As a starting point, I had conversations with a few Boston bartenders, including Ben of Drink and Tom of Craigie on Main (formerly of Eastern Standard) and with Eric Seed of Haus Alpenz about Dolan Vermouths (see notes here), in addition to a few online sources (see the bibliography below).
There seems to be about 4 ways to make vermouth which vary in temperature, time, and method for extracting the herbal components and oxidizing the wine. The first is to briefly boil all the wine with the botanicals. The second is to take about a quarter of the volume and simmer it with the herbs for a short time. The third is a longer, unheated extraction. And the fourth is to extract the botanicals separately in high proof alcohol and add them drop-wise to the wine to reach the desired effect; this fourth way is apparently how many of the larger commercial houses make it these days. The only common botanical in recipes is wormwood which is how the beverage was named after the German word for it, Wermut(h). Some recipes have only a few while others have twenty-something ingredients.
Most vermouths are made from white wine -- even the sweet vermouths, save for Punt e Mes, Carpano Antica, Barolo Chinatos, and a few others. The dark color in most sweet vermouths is not imparted from the grape skins but from caramelized sugar and the botanicals. A common wine to start from is Trebbiano.
Two last components to discuss before I launch into how I did my batch are brandy and sugar. Vermouths are fortified wines so a high proof alcohol such as brandy (although I have seen recipes that use vodka) is used to bring the alcohol content up to 15-18%. The higher alcohol content helps to stabilize the contents better over time. Vermouths are also sweetened. Dry vermouths often have under 7% residual sugar left and sweet vermouths are up to 15%. For other information about vermouth, including their history and other alternative recipes, please consult the links below.
I placed the following herbs into a pot:Upon tasting the vermouth straight, Andrea and I found it extremely drinkable. Andrea liked the "more-than-cinnamon" taste, whereas the botanical that stood out for me was the lavender flower. Nothing seemed out of balance and overpowering. I found myself drinking it unmixed in ways that I never find myself doing with store bought brands. Appearance-wise, I was a little disappointed with the color; I should have either caramelized the sugar longer to a darker color or added more to the mix. The end result was not as dark as a sweet vermouth but not as light as a bianco (a sweet white vermouth). And finally, instead of an hour of post-simmer extraction (many recipes do not even include that much of a cooling period), I might consider letting it go over night to bring out more flavor. However, while mine was no Vya, it did turn out comparable to Noilly Prat in intensity.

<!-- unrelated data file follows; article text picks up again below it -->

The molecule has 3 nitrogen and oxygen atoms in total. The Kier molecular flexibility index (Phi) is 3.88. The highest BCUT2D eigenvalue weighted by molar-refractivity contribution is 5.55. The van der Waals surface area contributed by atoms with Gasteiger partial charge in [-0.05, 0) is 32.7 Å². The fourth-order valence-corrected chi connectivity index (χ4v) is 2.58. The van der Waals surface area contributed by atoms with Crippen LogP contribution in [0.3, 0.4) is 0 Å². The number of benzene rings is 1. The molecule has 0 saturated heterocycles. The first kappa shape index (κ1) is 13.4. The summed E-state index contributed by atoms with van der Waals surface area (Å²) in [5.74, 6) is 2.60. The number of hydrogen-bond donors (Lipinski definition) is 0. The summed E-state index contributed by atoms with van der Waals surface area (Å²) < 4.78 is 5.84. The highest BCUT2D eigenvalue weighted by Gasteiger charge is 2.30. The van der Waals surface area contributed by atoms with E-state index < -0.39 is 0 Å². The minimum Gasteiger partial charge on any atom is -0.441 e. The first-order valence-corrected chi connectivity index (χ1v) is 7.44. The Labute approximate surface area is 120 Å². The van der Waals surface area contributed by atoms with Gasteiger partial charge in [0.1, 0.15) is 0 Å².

• 1 tsp of each: wormwood
• 1/2 tsp of each: gentian, elder flower, chamomile, anise seed, tansy, dried orange peel
• 2 pinch of each: angelica root, fennel seed, peach leaf
• 1 pinch of each: lavender flower, betel nut, dandalion leaf, sassafras root bark, burdock root, thyme, oregano, basil, centaury
• 1/2 pinch of each: licorice root
• 1 whole clove, 1/2 small cinnamon stick
Added 200 mL of wine to the pot. The wine I used was a 750mL bottle of 2007 Cavit Pinot Grigio since I did not see any Trebbiano wines where I was shopping that day.
I brought the wine-botanical mix up to a boil and simmered it covered for 10 minutes.
I let it cool for 75 minutes, and filtered through a strainer over a coffee filter.
For the caramelized sugar, I heated up 2 oz sugar (by volume) until medium-dark brown. I added 2 oz of boiling water to the molten sugar to make a caramelized simple syrup.
To the wine bottle, I poured out some into a glass (besides the 200 mL from before) to be added later. I added 4 oz of 80° brandy (to bring the alcohol up to approximately 16%), the caramelized simple syrup, and the filtered aromatized wine concentrate. I topped off the bottle with the wine I poured off.
Lastly, I added sugar to taste: 1/2 oz by volume seemed sufficient.
With the vermouth, we made 3 cocktails:
Fourth Degree (from the Old Waldorf Bar Days book as well as Imbibe!)This cocktail while delightful was not the best way to appreciate the vermouth since my dash of pastis was a bit too heavy handed and its flavors masked that of the vermouth's. So a few nights later we made another:
• 1 oz Sweet Vermouth
• 2 oz Plymouth Gin
• 1 dash Absinthe (Le Pastis d'Autrefois)
Stir with ice and strain into a cocktail glass. Twist a lemon peel over the top and discard.
Marconi WirelessWe made it once with Calvados and once with applejack. While it was pleasing using either base spirit, the winner was the third recipe we made yet another night:
• 2 oz Calvados or Applejack
• 1 oz Sweet Vermouth
• 1 dash Orange Bitters
Stir with ice and strain into a cocktail glass.
San Martin (from the Boothby's World Drinks and How to Mix Them book)The combination of the malty genever gin and the sweet herbalness of the yellow Chartreuse complemented my vermouth in ways that brought out different botanicals well. The San Martin and drinking the vermouth alone on ice made this MxMo project all worthwhile for me. The idea of making a 2:1 rye Manhattan with a Luxardo maraschino cherry was one of my original ideas to show case this vermouth before I got distracted by gins. Fear-you-not, it is on my agenda.
• 1/2 oz Gin (Jonge Genever)
• 1/2 oz Sweet Vermouth
• 1 barspoon Yellow Chartreuse
Stir with ice and strain into a small cocktail glass. Twist a lemon peel over the top and discard.